Growth Hormone in the Press Again

The past couple of weeks have seen a wave of articles on the "anti-aging" marketplace, with an emphasis on the use, abuse, risks and culture of human growth hormone. Frankly, it'd be nice to see it all go away in favor of a focus on the future of longevity research - but this is what you get when you have a geared-up anti-aging delivery infrastructure and no real, actual, working anti-aging medicine to be delivered.

The A4Ms of the world will no doubt be sterling allies once effective healthy life extension therapies have been developed - working technology will chase out snake oil, but that will be way past the point at which sterling allies will be needed. The real fight is here and now, in building the infrastructure and support for research and development.

But back to the growth hormone and an article typical of those of the past weeks. From where I stand, growth hormone therapies appear to be a legitimate old-school style therapy for some age-related and other conditions. As for most old-school medicine, it's a roll of the dice as to whether you'll benefit or suffer - no-one can say for sure what's really going on under the hood, or how your biochemistry will take it. Use is an educated risk assessment that people have to make for themselves - and caveat emptor is a very good rule of thumb when dealing with anything associated with the "anti-aging" marketplace. If you had to stick a pin in the map for anti-aging shyster central, human growth hormone would be it - a pity that the legitimate uses have been buried beneath a cartload of marketing.

Still, in a free society, you could stick whatever you liked into your body provided you were prepared to foot the bill for the consequences. Sadly, we do not live in a free society; insofar as medicine goes, we live in a highly regulated, paternalistic, socialist enclave. A commons has been created, and every potential tragedy leads to calls for further control and expansion rather than the much more sensible abolition of the commons. From the article:

Other uses are illegal, including to turn back the clock on aging. The FDA says it is investigating violations of the law - the Food, Drug and Cosmetic Act as amended in 1988 and 1990 - and has sent warning letters to companies selling HGH over the Internet for other uses.

University of Illinois-Chicago epidemiologist Jay Olshansky, who co-authored a paper published last year in the Journal of the American Medical Association on legal issues surrounding HGH, said anti-aging doctors were surprised to learn they were on shaky legal ground.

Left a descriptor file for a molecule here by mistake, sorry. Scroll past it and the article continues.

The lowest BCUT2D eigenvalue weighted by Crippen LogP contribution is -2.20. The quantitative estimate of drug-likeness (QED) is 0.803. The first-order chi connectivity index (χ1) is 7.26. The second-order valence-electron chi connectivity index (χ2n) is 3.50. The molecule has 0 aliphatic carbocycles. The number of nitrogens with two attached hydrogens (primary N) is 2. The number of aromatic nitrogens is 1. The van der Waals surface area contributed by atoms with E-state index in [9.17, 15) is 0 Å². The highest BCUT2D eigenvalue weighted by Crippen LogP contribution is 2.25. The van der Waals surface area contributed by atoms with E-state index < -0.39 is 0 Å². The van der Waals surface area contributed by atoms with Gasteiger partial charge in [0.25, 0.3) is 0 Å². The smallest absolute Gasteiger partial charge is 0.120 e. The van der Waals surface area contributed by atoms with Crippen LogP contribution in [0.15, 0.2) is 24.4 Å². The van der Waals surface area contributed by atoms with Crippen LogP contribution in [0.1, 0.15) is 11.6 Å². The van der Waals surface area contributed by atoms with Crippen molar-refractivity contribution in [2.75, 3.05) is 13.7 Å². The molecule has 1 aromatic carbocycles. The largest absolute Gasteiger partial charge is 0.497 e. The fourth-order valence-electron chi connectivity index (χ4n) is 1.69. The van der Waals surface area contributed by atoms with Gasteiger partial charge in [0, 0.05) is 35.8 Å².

They now are changing tactics by redefining growth hormone deficiency and making questionable diagnoses of their patients, Olshansky said.

"They've been administering growth hormone as an anti-aging intervention for a long time. They haven't been hiding it at all," Olshansky said. "Now they're trying to redefine it as a treatment for growth hormone deficiency."

Most prescriptions for HGH should go to children, according to Dr. Thomas Perls of Boston Medical Center, but 74 percent in 2004 went to people age 20 and older.

"In my opinion, that suggests a large amount of illegal distribution," said Perls, a co-author with Olshansky of the JAMA paper and director of a project that studies people who live to age 100.

Olshansky and others have been sparring with the "anti-aging" marketplace for a while now, and over quite justifiable complaints, but I see resorting to "it's illegal" as lowering the bar for everyone. If you're going to attack, attack on the science - there's certainly enough to be going with there. FDA-defined legality, and in fact any defined legality of substances, is the tip of a large, cruel joke that wouldn't exist in a culture worth living in. Supporting these policies damages medical progress - and thus health and longevity - for everyone.

In summary: growth hormone therapies for general use are a big red lever on the slot machine, calorie restriction seems a far better bet, shysters are everywhere, and this is all a damaging distraction from the development of far better options for the future - but if you own the slot machine and are prepared to pay for the consequences, the decision to pull or wait, listen to shysters or not, should be all yours.

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Comments

We did address the science in our JAMA article, and since the publication of our 2005 article the science further supports our position.

Posted by: S. Jay Olshansky at December 20th, 2007 8:34 PM

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